our lives become apparent. Trivia dominates our conversations and
increasingly our airwaves. And war is an enticing elixir. It gives
us resolve, a cause. It allows us to be noble.

Think of what dominates television programming these days. It’s
called “reality TV.” It astounds me and depresses me that
even the major networks, in prime time, feature people swallowing
worms and wriggling grubs, diving into pools filled with ice, or being
buried in a box full of snakes. How desperately empty, how incredibly
pointless does a life need to be for someone to allow himself or
herself to be subjected to such mindless degradation? And how vacuous
are the lives and the minds of the millions who sit and watch, and, by
their watching, encourage more of the same? No wonder seventy percent
of Americans approve this war. For many, if not for most, it is the
only event of note that has happened in their lives in a decade –
perhaps ever. Reality TV. Hour after hour of real guns, real soldiers,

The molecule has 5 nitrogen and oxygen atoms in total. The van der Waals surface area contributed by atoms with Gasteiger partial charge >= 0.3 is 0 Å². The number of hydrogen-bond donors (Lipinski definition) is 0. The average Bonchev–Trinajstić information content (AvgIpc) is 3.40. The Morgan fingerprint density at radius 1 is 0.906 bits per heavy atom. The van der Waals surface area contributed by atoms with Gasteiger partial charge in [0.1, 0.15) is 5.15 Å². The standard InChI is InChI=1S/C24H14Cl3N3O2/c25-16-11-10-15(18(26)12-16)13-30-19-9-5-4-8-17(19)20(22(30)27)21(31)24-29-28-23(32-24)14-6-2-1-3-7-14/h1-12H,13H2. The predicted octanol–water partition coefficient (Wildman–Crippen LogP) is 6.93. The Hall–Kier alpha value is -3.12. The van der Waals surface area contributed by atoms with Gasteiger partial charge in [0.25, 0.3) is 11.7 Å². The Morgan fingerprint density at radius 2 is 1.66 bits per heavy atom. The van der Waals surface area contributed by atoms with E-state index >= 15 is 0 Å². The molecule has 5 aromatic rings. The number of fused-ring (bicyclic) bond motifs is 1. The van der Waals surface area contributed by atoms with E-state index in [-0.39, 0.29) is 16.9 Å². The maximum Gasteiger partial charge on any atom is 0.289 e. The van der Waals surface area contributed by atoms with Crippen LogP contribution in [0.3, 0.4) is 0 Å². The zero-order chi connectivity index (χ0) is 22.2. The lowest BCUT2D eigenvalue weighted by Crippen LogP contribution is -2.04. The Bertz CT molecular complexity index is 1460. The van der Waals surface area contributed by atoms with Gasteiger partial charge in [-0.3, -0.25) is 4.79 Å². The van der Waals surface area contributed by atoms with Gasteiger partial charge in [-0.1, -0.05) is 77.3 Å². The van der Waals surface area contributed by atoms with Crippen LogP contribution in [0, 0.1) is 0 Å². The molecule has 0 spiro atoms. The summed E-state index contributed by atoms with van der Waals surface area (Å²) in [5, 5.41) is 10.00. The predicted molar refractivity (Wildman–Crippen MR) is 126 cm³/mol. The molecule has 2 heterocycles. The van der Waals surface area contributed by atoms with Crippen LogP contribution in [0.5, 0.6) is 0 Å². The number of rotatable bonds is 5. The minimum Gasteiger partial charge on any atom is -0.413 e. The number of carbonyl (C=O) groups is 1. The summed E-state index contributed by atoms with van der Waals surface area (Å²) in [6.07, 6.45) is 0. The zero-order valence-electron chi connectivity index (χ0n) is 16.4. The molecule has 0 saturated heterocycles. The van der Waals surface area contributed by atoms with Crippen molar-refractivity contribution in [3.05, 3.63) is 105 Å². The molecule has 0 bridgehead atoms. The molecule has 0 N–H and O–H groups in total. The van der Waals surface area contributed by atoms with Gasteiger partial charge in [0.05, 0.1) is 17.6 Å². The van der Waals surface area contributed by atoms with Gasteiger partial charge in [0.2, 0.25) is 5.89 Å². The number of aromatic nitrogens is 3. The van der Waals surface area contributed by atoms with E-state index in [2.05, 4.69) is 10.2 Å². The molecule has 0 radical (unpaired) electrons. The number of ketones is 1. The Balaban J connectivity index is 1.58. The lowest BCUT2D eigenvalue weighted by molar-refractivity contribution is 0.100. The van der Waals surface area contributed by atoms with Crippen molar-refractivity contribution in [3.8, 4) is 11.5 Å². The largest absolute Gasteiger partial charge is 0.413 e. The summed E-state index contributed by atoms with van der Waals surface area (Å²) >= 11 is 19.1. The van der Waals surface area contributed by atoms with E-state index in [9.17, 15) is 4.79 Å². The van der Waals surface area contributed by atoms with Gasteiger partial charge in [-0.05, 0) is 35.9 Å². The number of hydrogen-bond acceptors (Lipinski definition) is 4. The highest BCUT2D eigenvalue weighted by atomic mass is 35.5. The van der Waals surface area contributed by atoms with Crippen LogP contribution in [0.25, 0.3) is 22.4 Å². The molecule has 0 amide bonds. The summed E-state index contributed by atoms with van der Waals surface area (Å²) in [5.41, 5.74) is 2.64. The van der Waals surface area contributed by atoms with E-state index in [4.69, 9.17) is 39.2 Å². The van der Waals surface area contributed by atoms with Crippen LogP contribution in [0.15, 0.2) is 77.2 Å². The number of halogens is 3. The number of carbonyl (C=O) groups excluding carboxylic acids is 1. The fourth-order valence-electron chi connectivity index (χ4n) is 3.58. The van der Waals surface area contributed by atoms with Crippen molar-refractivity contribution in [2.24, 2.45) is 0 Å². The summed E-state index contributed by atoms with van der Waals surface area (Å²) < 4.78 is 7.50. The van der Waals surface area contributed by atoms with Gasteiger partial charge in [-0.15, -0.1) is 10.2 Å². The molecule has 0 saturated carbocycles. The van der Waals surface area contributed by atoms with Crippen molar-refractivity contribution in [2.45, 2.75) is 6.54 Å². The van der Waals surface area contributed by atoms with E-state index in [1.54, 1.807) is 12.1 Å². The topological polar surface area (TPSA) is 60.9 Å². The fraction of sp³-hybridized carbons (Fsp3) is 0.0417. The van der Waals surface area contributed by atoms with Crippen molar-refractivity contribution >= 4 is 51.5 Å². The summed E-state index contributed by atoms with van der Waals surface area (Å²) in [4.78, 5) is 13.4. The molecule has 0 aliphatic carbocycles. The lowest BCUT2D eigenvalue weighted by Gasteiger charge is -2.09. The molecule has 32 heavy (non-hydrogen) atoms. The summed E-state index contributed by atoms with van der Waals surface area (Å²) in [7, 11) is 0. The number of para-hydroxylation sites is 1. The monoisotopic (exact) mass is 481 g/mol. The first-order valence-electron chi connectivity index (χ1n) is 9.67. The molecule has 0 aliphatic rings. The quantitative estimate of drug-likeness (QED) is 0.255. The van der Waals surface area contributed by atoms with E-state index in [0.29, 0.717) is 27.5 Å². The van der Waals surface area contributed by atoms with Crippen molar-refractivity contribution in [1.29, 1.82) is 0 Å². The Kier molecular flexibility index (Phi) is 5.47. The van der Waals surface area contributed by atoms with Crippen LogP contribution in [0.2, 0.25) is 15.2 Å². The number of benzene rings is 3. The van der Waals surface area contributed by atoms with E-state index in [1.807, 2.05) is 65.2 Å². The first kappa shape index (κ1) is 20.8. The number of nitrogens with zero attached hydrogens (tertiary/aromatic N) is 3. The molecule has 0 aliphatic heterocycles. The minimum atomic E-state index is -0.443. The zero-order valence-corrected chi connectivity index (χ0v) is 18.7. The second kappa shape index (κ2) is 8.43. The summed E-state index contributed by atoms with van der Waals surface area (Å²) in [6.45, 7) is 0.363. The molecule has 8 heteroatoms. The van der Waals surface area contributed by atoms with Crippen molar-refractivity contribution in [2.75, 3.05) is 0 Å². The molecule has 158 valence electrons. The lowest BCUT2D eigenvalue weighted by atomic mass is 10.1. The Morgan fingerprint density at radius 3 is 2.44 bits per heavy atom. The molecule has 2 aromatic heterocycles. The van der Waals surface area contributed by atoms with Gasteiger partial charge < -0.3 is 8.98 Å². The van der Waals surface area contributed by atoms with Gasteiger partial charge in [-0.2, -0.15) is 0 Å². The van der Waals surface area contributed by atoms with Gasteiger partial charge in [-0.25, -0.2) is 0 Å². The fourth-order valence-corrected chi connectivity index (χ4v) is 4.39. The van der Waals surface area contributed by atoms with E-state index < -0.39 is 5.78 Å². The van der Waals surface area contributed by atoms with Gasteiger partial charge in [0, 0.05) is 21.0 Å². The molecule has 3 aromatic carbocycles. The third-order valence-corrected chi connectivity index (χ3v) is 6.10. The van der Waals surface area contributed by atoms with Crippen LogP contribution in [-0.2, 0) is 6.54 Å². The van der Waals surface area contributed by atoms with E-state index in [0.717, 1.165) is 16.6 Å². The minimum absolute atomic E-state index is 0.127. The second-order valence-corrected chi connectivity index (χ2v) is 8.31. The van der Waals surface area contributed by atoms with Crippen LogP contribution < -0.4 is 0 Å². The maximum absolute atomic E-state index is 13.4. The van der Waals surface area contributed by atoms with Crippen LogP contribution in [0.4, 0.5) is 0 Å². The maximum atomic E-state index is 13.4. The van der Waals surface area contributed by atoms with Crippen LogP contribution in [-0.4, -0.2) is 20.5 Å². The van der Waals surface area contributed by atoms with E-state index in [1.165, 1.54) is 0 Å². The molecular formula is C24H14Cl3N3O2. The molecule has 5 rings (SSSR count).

real death, destruction, and devastation.

Wilfred Owen wrote a poem of the First World War. It’s called
Dulce et decorum est.

If in some smothering dreams, you too could pace
Behind the wagon that we flung him in,
And watch the white eyes writhing in his face,
His hanging face, like a devil’s sick of sin,
If you could hear, at every jolt, the blood
Come gargling from the froth-corrupted lungs
Bitter as the cud of vile, incurable sores on innocent
– My friend, you would not tell with such high zest
To children ardent for some desperate glory,
The old Lie: Dulce et decorum est Pro patria mori.
The old lie “it is sweet to die for one’s country.”

“War Is A Force That Gives Us Meaning.” War is not, of
course, the only force that gives us meaning. By no means is it true
(and I do not suggest it nor does Hedges in his book) that only those
in empty lives go off to war. There are, no doubt, those here this
morning who went to war because something thoroughly evil had arisen
in the world, something that only violence and sacrifice would send to
the pit from which it came. But if we are going to “study”
war, as the hymn puts it, if we are going to consider war, think about
it, attempt to understand it and in understanding war and how we
perpetuate it perhaps understand a little more of ourselves, then we
must consider the part played in the barbarism and banality by our